Japan auto industry vows to protect jobs amid coronavirus crisis1 min read . Updated: 10 Apr 2020, 01:38 PM IST
Companies across the auto industry are taking measures to conserve cash as they face uncertainty both with regard to how soon they’ll be able to reopen operations and how long it will take for demand to recover.
Toyota Chief Executive Akio Toyoda promised Friday that the Japanese auto industry would seek to protect jobs worldwide as it endures the coronavirus pandemic.
Toyoda, speaking as head of the Japan Automobile Manufacturers Association, said he was worried the Japanese economy might be destroyed before the world can win the fight against the sickness caused by Covid-19.
“If our hospitals get overloaded to the point of devastation, then Japan may never be able to recover," Toyoda said on an online news conference.
The group that brings together Japanese automakers, including Nissan Motor Co. and Honda Motor Co., and also parts makers, will set up a special fund to help those laid off find jobs, Toyoda said.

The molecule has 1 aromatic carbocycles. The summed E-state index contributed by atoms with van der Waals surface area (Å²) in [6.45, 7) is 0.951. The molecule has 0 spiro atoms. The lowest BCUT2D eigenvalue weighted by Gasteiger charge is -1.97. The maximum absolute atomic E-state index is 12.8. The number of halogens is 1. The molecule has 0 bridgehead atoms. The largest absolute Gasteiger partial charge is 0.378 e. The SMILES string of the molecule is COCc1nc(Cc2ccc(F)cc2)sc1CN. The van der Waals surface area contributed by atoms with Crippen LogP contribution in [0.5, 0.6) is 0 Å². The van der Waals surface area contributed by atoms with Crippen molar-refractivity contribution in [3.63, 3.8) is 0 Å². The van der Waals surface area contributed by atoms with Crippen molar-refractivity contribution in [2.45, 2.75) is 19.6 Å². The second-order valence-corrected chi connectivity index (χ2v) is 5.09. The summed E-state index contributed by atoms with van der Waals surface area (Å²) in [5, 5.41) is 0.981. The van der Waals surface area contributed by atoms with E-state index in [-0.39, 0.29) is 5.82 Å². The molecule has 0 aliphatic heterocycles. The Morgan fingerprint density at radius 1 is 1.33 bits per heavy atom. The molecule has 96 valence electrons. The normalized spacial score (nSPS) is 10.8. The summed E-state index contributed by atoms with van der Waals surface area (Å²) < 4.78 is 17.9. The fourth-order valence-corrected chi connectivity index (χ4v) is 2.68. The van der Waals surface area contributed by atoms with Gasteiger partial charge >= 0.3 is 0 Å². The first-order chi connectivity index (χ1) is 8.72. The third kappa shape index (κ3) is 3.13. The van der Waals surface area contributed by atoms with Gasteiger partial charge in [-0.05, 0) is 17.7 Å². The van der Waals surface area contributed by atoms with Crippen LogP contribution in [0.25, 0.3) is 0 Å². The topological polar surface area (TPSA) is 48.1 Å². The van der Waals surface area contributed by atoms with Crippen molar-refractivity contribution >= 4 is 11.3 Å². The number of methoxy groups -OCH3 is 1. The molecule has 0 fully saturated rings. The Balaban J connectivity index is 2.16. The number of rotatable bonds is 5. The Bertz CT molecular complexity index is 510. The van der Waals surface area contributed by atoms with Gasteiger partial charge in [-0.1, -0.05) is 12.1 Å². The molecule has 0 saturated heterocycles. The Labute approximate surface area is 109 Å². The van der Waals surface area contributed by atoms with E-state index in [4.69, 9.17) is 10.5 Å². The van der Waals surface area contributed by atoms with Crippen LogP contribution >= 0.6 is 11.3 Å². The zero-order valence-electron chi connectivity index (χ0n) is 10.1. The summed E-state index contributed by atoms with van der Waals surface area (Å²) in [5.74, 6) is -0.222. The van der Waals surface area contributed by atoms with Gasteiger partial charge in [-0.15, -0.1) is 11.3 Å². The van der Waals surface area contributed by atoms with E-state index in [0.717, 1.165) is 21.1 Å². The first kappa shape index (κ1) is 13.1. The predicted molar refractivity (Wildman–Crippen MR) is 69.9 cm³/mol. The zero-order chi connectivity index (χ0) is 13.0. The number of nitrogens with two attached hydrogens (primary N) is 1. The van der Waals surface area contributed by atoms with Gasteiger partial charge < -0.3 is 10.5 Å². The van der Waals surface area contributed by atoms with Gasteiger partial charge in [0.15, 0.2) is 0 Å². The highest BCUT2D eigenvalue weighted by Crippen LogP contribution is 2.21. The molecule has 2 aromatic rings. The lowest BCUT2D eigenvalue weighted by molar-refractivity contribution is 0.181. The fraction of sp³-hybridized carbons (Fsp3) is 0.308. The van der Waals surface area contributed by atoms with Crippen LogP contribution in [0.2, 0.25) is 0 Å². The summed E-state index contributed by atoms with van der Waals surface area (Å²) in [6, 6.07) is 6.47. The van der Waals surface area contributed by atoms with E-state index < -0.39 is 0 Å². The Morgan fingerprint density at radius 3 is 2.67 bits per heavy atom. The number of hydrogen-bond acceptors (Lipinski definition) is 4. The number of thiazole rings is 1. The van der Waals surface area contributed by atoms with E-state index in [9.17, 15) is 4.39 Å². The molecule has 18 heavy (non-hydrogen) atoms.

Toyoda said the biggest threat to the industry is the potential loss of skilled workers with their manufacturing and engineering finesse.
After World War II, Toyota made pots and pans and grew potatoes on farms, Toyoda said, emphasizing automakers' determination to make practically anything to protect jobs and survive.
Like its counterparts in the U.S., Toyota has begun making face masks, although they were too wrinkly to be sold and will instead be used at Toyota facilities to reduce demand elsewhere, Toyoda said.
Japan declared a state of emergency this week as cases have continued to surge, especially in Tokyo and other urban areas. Japan has about 5,500 coronavirus cases, but the fear is that there may be an exponential jump. The world has 1.6 million confirmed cases, with more than 466,000 in the U.S.
Toyoda said 3,000 rooms now being used to quarantine auto workers returning from abroad, could, if needed, be used for other people.
He compared the current uncertainty and the need to stay home to enduring a long winter. Some assembly plants have halted production because cars aren’t selling.
“We are now feeling more than ever that being able to go wherever you want is a truly moving experience," Toyoda said.
“We must survive. Or else there can be no spring."
This story has been published from a wire agency feed without modifications to the text. Only the headline has been changed.